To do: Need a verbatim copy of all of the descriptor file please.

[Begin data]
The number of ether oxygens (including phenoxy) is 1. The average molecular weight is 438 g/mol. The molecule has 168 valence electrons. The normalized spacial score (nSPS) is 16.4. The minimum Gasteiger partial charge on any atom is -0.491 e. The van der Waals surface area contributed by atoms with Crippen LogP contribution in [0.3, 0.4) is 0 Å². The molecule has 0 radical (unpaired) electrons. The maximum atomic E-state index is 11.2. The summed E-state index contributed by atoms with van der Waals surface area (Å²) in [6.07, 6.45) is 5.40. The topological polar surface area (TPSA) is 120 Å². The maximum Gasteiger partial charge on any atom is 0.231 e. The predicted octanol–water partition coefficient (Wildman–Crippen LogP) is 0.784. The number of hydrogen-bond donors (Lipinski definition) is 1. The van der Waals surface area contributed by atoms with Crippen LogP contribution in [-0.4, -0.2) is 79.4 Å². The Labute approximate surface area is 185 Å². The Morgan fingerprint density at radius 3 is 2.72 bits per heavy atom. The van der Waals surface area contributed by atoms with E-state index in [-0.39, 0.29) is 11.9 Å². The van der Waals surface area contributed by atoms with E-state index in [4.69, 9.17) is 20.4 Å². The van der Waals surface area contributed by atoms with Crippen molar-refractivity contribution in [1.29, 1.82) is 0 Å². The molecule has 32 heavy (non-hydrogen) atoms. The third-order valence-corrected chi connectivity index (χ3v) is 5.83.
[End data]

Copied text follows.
The number of ether oxygens (including phenoxy) is 1. The average molecular weight is 438 g/mol. The molecule has 168 valence electrons. The normalized spacial score (nSPS) is 16.4. The minimum Gasteiger partial charge on any atom is -0.491 e. The van der Waals surface area contributed by atoms with Crippen LogP contribution in [0.3, 0.4) is 0 Å². The molecule has 0 radical (unpaired) electrons. The maximum atomic E-state index is 11.2. The summed E-state index contributed by atoms with van der Waals surface area (Å²) in [6.07, 6.45) is 5.40. The topological polar surface area (TPSA) is 120 Å². The maximum Gasteiger partial charge on any atom is 0.231 e. The predicted octanol–water partition coefficient (Wildman–Crippen LogP) is 0.784. The number of hydrogen-bond donors (Lipinski definition) is 1. The van der Waals surface area contributed by atoms with Crippen LogP contribution in [-0.4, -0.2) is 79.4 Å². The Labute approximate surface area is 185 Å². The Morgan fingerprint density at radius 3 is 2.72 bits per heavy atom. The van der Waals surface area contributed by atoms with E-state index in [-0.39, 0.29) is 11.9 Å². The van der Waals surface area contributed by atoms with E-state index in [4.69, 9.17) is 20.4 Å². The van der Waals surface area contributed by atoms with Crippen molar-refractivity contribution in [1.29, 1.82) is 0 Å². The molecule has 32 heavy (non-hydrogen) atoms. The third-order valence-corrected chi connectivity index (χ3v) is 5.83.